The Bayside City Council and residents at the council’s meeting Thursday evening, July 11, saw a recycling presentation by Mike Reeves of Republic Services, the current company that handles trash and garbage pickup for Bayside.
Reeves handed out a survey (answer yes or no) for residents that asks three questions: Would you take your recyclables to a central location if we provided a container to pace them in? Would you take the recyclables on a Saturday between 8 a.m. and noon? Would you prefer to pay more per month and have another cart at your home for recycling?
The option for a centralized location would be free. However, curbside recycling, that is having a cart at the residence, would cost a little more because a truck and driver would have to come to each residence.
How much curbside recycling would cost depends on the distance to the residences and the number of homes. This type of pickup could be revisited by the council once the community expresses its wishes.
Residents would not have to separate the recyclables because Republic Services has “single stream” recycling, which means everything is co-mingled and separated at the recycling plant, or material recovery facility.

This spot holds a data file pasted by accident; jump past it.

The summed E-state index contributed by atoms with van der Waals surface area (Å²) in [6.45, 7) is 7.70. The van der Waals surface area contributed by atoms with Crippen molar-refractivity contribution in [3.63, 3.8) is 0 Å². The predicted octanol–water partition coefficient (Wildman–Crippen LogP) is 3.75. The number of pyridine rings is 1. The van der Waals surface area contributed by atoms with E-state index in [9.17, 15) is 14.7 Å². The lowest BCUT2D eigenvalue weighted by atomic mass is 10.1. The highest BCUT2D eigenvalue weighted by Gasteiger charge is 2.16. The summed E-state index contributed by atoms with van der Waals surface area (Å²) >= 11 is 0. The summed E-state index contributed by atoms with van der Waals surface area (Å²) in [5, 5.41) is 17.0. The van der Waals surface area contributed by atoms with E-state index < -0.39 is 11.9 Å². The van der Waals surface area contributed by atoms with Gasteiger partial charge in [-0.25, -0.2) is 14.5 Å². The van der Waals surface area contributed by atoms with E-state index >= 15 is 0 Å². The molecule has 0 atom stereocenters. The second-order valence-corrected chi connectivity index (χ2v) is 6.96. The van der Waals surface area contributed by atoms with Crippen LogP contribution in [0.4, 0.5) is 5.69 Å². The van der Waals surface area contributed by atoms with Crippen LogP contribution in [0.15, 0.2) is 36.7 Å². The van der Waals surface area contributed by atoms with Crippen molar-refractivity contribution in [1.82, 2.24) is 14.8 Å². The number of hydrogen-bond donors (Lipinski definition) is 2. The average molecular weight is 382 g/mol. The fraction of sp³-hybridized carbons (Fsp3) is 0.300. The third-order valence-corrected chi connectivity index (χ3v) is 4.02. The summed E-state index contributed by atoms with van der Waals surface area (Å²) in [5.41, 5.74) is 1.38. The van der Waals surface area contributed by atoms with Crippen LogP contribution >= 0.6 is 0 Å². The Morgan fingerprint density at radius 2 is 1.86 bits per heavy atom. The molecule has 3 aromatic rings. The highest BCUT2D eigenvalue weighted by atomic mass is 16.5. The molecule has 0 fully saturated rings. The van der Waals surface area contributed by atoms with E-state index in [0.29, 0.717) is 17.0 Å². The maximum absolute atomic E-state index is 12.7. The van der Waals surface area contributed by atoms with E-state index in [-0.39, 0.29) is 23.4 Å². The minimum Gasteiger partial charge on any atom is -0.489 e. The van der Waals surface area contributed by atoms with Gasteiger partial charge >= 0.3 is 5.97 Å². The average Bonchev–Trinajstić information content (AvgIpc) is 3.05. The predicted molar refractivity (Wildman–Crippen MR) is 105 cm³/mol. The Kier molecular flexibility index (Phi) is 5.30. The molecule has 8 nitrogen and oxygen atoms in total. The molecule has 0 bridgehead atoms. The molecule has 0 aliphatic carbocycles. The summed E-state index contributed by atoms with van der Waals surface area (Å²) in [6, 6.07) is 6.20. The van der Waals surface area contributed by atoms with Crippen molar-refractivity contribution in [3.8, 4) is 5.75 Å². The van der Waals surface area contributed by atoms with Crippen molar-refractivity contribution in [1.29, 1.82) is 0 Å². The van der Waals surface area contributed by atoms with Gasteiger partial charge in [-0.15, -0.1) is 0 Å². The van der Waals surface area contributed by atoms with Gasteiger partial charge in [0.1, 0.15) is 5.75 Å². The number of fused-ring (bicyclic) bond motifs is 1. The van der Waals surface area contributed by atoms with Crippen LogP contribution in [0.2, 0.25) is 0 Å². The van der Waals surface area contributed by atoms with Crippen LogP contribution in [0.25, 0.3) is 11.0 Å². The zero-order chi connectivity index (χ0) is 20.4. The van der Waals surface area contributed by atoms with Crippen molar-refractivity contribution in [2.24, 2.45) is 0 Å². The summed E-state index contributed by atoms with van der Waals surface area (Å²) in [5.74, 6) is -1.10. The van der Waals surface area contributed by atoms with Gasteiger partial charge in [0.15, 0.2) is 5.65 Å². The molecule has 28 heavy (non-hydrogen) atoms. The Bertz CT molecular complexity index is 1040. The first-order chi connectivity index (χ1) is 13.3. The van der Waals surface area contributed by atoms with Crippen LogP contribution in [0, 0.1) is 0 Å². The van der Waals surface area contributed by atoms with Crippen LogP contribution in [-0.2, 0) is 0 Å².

People are still necessary at the MRF conveyor belt because they have to remove things that don’t belong in recycling, such as garbage or unsafe things, according to Reeves.
“Single stream makes it easy,” Reeves said.
He reminded people why recycling is important.
First, it conserves natural resources. Recycling also decreases greenhouse gases, saves landfill space and thereby increases the lifespan of the landfill, and it saves money.
Reeves said his company likes to take “baby steps” with recycling.
“We’re suggesting a centralized site,” he said.
He said starting that way would help the community figure out what works.
At a centralized site, pickup could be once a month or twice a month.
But if it was necessary to pickup every week, then curbside pickup might be in order.
The council voted unanimously to send out surveys to residents. Also, the surveys will be available at City Hall, or phone the office at 529-6520 for more information.
The council also approved a $2,500 increase over the $7,000 already paid to bring the mitigation site at the city’s park shoreline back to compliance.
The additional money would pay for grading and erosion control. The total amount pays for sea grass to stop erosion.
Mayor Ken Dahl said the money can be recouped when the town receives an expected $80,000 Coastal Impact Assistance Program federal grant.
The money to pay the $2,500 will come from the town’s general fund.
The council, in a cost-cutting move, approved returning to postcard utility payment notices rather than the current paper statement notices.
The measure, introduced by Councilwoman Karen Clark, is estimated to save $681 a year. The mayor’s monthly letter will now be posted at